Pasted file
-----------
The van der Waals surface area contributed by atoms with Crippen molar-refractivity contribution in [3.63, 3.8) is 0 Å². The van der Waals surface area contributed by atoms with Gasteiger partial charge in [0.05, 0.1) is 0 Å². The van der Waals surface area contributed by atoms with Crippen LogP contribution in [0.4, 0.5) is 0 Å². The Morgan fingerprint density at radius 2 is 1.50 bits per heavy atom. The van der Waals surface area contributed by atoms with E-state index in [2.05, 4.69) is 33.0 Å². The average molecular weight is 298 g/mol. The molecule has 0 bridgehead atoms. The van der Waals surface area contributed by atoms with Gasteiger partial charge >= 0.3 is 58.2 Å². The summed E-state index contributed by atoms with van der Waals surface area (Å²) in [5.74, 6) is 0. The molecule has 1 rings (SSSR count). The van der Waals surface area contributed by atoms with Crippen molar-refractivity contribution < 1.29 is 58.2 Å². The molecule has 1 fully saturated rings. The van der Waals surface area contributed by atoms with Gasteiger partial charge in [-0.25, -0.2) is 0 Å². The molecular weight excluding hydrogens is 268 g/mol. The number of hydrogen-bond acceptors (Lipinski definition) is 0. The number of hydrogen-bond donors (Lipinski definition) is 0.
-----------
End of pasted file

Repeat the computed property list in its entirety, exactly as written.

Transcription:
The van der Waals surface area contributed by atoms with Crippen molar-refractivity contribution in [3.63, 3.8) is 0 Å². The van der Waals surface area contributed by atoms with Gasteiger partial charge in [0.05, 0.1) is 0 Å². The van der Waals surface area contributed by atoms with Crippen LogP contribution in [0.4, 0.5) is 0 Å². The Morgan fingerprint density at radius 2 is 1.50 bits per heavy atom. The van der Waals surface area contributed by atoms with E-state index in [2.05, 4.69) is 33.0 Å². The average molecular weight is 298 g/mol. The molecule has 0 bridgehead atoms. The van der Waals surface area contributed by atoms with Gasteiger partial charge >= 0.3 is 58.2 Å². The summed E-state index contributed by atoms with van der Waals surface area (Å²) in [5.74, 6) is 0. The molecule has 1 rings (SSSR count). The van der Waals surface area contributed by atoms with Crippen molar-refractivity contribution < 1.29 is 58.2 Å². The molecule has 1 fully saturated rings. The van der Waals surface area contributed by atoms with Gasteiger partial charge in [-0.25, -0.2) is 0 Å². The molecular weight excluding hydrogens is 268 g/mol. The number of hydrogen-bond acceptors (Lipinski definition) is 0. The number of hydrogen-bond donors (Lipinski definition) is 0.